Gender-affirming care is not “new” or “experimental,” despite what some politicians have claimed. History shows that gender-affirming treatments have been in use in the U.S. since at least the 1960s for transgender people – and even earlier for cisgender and intersex people.

The first transgender medical clinic opened in the U.S. in 1966 at Johns Hopkins University. Since the 1940s, doctors have been prescribing hormones to ensure that cisgender children develop physical characteristics deemed “normal” for their given gender. And surgeons continue to “correct” the anatomy of intersex infants, even when these procedures are unnecessary for the child’s health or well-being.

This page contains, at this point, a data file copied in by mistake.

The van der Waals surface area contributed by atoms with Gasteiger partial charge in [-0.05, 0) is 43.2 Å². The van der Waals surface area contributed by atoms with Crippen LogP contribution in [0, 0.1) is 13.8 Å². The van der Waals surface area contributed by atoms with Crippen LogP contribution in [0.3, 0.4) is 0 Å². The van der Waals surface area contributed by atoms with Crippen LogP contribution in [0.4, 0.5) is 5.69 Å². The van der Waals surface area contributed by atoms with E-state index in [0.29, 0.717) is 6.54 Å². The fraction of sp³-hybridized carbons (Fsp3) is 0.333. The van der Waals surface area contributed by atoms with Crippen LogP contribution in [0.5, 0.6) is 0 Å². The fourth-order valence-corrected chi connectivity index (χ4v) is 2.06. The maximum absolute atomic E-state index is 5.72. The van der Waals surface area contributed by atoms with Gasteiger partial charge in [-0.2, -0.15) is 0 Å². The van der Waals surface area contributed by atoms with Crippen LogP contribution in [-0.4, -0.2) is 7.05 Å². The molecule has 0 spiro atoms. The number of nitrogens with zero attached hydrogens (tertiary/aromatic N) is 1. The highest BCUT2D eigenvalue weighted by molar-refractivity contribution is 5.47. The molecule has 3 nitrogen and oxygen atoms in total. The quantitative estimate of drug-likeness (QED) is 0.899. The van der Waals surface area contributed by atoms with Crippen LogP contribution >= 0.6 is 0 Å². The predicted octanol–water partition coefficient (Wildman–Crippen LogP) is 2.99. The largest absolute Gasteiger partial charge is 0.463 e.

Transgender history scholar G. Samantha Rosenthal notes that bans on gender-affirming care extend beyond just trans people – they may also restrict everyone’s access to basic medical services that help people feel better in their own bodies.

“Are most Americans willing to live with this level of government intrusion into their bodily autonomy?” she writes.

Also today:

Vivian Lam

Associate Health and Biomedicine Editor

Enforcement of binary gender norms has led to unwanted medical interventions on intersex and cisgender children. Javier Valenzuela/EyeEm via Getty Images

Gender-affirming care has a long history in the US – and not just for transgender people

G. Samantha Rosenthal, Roanoke College

The first transgender medical clinic opened in the US in the 1960s. But cisgender and intersex children began receiving similar treatments even earlier – often without their consent.

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